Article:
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The Charlotte post. (Charlotte, N.C.) 1918-????, July 01, 1993, Image 19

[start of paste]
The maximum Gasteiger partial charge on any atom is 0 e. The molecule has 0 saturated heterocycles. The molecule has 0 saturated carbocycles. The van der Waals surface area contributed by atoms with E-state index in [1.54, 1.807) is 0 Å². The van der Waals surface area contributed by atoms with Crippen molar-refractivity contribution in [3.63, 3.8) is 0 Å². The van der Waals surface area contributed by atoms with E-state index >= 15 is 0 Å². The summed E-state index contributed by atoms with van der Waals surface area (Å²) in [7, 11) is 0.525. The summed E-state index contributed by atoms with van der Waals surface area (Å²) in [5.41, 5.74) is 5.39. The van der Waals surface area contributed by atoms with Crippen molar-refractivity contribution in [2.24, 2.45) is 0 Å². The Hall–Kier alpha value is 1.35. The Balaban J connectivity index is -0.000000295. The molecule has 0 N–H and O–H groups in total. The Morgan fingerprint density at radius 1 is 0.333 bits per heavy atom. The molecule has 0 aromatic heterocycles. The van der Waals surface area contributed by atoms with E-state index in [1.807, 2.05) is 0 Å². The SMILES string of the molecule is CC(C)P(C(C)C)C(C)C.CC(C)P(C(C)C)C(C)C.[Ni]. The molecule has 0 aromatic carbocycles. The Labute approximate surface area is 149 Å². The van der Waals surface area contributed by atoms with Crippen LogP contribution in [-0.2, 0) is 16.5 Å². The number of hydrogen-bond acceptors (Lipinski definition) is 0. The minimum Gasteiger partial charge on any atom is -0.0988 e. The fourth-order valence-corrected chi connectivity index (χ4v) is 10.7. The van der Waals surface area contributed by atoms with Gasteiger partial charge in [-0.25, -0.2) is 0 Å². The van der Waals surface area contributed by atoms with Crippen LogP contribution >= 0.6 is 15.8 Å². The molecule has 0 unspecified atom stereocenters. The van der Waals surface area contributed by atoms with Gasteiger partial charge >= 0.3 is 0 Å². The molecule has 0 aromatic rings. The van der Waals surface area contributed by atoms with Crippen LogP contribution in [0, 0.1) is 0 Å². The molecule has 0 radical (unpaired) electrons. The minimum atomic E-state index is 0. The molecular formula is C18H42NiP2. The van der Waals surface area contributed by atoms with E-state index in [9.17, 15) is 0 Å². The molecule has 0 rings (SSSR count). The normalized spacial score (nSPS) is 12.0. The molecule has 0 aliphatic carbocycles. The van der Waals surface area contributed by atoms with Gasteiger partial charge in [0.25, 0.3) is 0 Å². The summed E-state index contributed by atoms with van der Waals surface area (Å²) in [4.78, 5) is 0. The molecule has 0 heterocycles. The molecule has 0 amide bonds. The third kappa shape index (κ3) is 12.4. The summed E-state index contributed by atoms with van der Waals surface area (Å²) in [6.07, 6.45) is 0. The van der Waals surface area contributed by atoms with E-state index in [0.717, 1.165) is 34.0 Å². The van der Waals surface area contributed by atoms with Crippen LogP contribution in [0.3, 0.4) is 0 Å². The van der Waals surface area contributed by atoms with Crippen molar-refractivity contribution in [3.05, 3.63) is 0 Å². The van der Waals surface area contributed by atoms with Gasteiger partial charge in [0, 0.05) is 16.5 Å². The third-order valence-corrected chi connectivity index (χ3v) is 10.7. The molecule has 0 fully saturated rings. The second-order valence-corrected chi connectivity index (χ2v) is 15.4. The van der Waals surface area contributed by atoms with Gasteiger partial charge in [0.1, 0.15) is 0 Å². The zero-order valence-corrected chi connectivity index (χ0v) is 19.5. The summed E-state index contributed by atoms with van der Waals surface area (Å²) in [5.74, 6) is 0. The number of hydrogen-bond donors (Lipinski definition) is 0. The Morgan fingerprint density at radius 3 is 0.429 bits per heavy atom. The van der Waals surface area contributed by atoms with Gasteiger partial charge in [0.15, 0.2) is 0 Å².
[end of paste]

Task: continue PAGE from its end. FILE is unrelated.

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4 ■®{)C Cljatlottc SPORTS 7B THURSDAY July 1,1993 Program's Aim Is Real Scholar-Athletes By Herbert L. White THE CHARLOTTE POST Charlotte-Mecklenburg athletes can be as good In class as on the field with a new academic program. Gladwyn Teague, program manager for Project 4.0, says high school athletes who may flunk Charlotte- Mecklenburg’s 2.0 grade- point requirements next year can Improve their chances in the tutoring pro gram. "It's geared to at-risk ath letes," he said. The 2.0 requirement, which goes into effect in the 1993- 94 school year, was attacked by some coaches who said it would discriminate against black students, especially In the revenue-producing foot ball and basketball pro grams. Project 4.0 alms to help at-risk students get "A lot of our students feel education isn't for them. But if we could get athletes to buy into it, then maybe it, then maybe it would start a trickle-down effect." Project 4.0 program manager Gladwyn Teague their priorities in order: im- "A lot of our students feel proving their grades while education isn't for them," keeping them eligible for Teague said. "But if we could sports get athletes to buy into it. All- America Football Camp FROM NEWS SERVICES Former National Football League players and local high school and college coaches will help inner city youth win the bluest game of their lives while learning a little football July 19-23 at the all-American Football Camp at Memorial Stadium. Founded by former New York Jets running back and Charlotte native Tim New man, the All-American Football Camp is a football skills camp with a goal that goes far beyond teaching young boys how to run, block, catch and pass. "Our focus is toward lower- mcome kids who come from one-parent families and drug-infested communities. In the black community to day, many boys are coming up without a father. They need a male figure, other than a drug pusher, to be a role model. As athletes, we have the respect of these kids; they look up to us. As counselors at the camp, our goal is to be role models and to show the kids they can be successful by working hard and staying In school and out of trouble," says New man, a graduate of 01)mipic High School and Johnson C. Smith. Guest speakers for the camp will discuss HIV/ AIDS awareness, drug pre vention, staying in school, good study habits, manners, and peer pressure. Counselors include college and high school coached, such as Jim Seacord of Prov idence High School; Delano Little, WBTV sportscaster; and former NFL players such as A1 Pearman of the Balti more Colts, Mike Slani of the Oakland Raiders, and Steve Rankin of the Phila delphia Eagles. There will also be an Awards Banquet on July 23 at 7 p.m. More than 40 youths will attend the camp free of charge with transportation and lunch Included thanks to the support from individu als and local businesses. 'We operate solely through the generosity of the Char lotte community, says New man. "Churches are provid ing vans to transport the kids. Charlotte Sports has donated 20 footballs and Charlotte-Mecklenburg School Nutrition is provid ing food for the week." From his days growing up in Charlotte's inner city, Newman knows the value of a week at a football camp. "My life changed the day I heard former Helsman Tro phy winner Archie Griffin speak at a football camp. I wanted to be Archie Griffin. I wanted to win the Heisman Trophy, and to do that, I knew I had to go to college. For more information about the All-American Football Camp, call Tim Newman at 573-1585. Go Deep Charlotte Rage wide receiver Ryan Bethea, in his first game with the Rage since leavh^ the CffnnHinn Football League, goes deep for a pass in the Rage's loss last week to the Orlando Predators in an Arena Football game at the Charlotte Coliseum. The Rage has lost four in a row heading into Friday's game at Cleveland. Athletes Can ReaUy Go To The Bank With Securities Program By Herbert L. White THE CHARLOTTE POST James Trapp and Wayne Simmons are going to make a lot of money m the NFL. And a Charlotte bank is looking to help them put it in a nice, safe place. NationsBank has a pro gram to help professional athletes and entertainers in vest their earnings, which the company officially in troduced last week. The Pro fessional Sports and Enter tainment Group is designed to help people like Trapp, a rookie defensive back with the Los Angeles Raiders, and Simmons, a linebacker with the Green Bay Packers, In vest their earnings wisely. "Traditionally, athletes have been bombed when they get out," Trapp said. "I know when I get out. I'll have some money." The program will be headed by Mike Sianl, a former Oak land Raiders and Baltimore Colts player. In his 10-year NFL career, he saw too many examples of what Trapp and Simmons are trying to avoid. "One of the saddest things I've seen is seeing former players leaving the game with nothing to show for it except bruised and battered bodies," Siani said. "One of the thmgs we're trying to do with our clients is to make sure it doesn't happen." Working with Slani are a couple of former athletes who are now financial man agers: Earl Layne and Da nielle Lares. The bank cur rently has consumer banking relationships with 257 professional athletes, which includes 92 football players. Ultimately, the bank wants to represent the then maybe it would start a trickle-down effect." Teague said 30 vol unteers have al ready signed up as tutors and area businesses and colleges have pledged their sup port with tutors. Sessions will be held across the coun ty and students will be required to keep track of their progress. Project 4.0, which was school warm started last year to luke- response. should have a better reception during the fall sports sea son. "Last semester, we put it out to stu dent-athletes. It didn't get the re sponse we wanted but we hope to have a greater impact," Teague said. BASKETBALL Charlotte Pro-Am PHOTO/JABIES BROWN Scott Adams swats of Fox 18 away Cleveland McCrae's shot during Pro-Am action last week at Queens. pro-college division Radiator Specialty Pepsi Philip Morris Fox 18 A1 Mattison-State Farm NationsBank Sandwich Construction Bealer Bud Li^t 3 3 2 2 1 1 0 0 0 0 1 1 2 2 3 3 June 26 results: • NationsBank 108 Bealer Bud Light: Bershaun Thompson 31 points and Walter Aikens 24 points for NationsBank. • Radiator Specialty 92 Philip Morris 86: Byron Dinkins had 17 pomts and 7 assists and Dante Johnson added 19 points and 12 rebounds. • Pepsi 94 Fox 18 91: Henry Williams had 23 points and Jarvis Lang had 21 points for the winners. • A1 Mattison State Farm 93 Sandwich Construction 76: Ray mond Lawson and Steve Rooks combined for 44 points. June 27 results: • Radiator Specialty 99 Sandwich Construction 95: Dante Johnson led Radiator Specialty with 26 points and 16 re bounds. Byron Dinkins added 24 points and 6 assists. • Fox 18 96 Bealer Bud Light 87: Scott Adams led Fox 18 with 10 rebounds and 2 blocks and Delano Johnson had 21 points. • Philip Morris 89 NationsBank 76: Four players had four or more rebounds, led by Jermaine Parker's 8. • Pepsi 87 Mattison State Farm: Henry Williams had 24 points See PRO-AM On Page SB top draft choices in the NFL and NBA, although the door will be open to established athletes in other sports as well. There are about 3,500 athletes in major league football, baseball, basket ball and hockey. "I don't know. I don't think it would be too ambitious to say half of them (as new cus tomers)," Sianl said. NationsBank isn't going into player representation, Siani said. What the bank is trying to do is serve athletes with investments and long term money management. 'We're in the business of managing other people's money," said NationsBank CEO Hugh McColl. 'We like to think we have a track record. People trust us." Siam said the program isn't like the much- ballyhooed Nike manage- See PLAYERS On Page SB PHOTO /HERBERT L. WHITE James Trapp and Wajme Simmons help NationsBank CEO Hugh McColl some football gear at a press conference.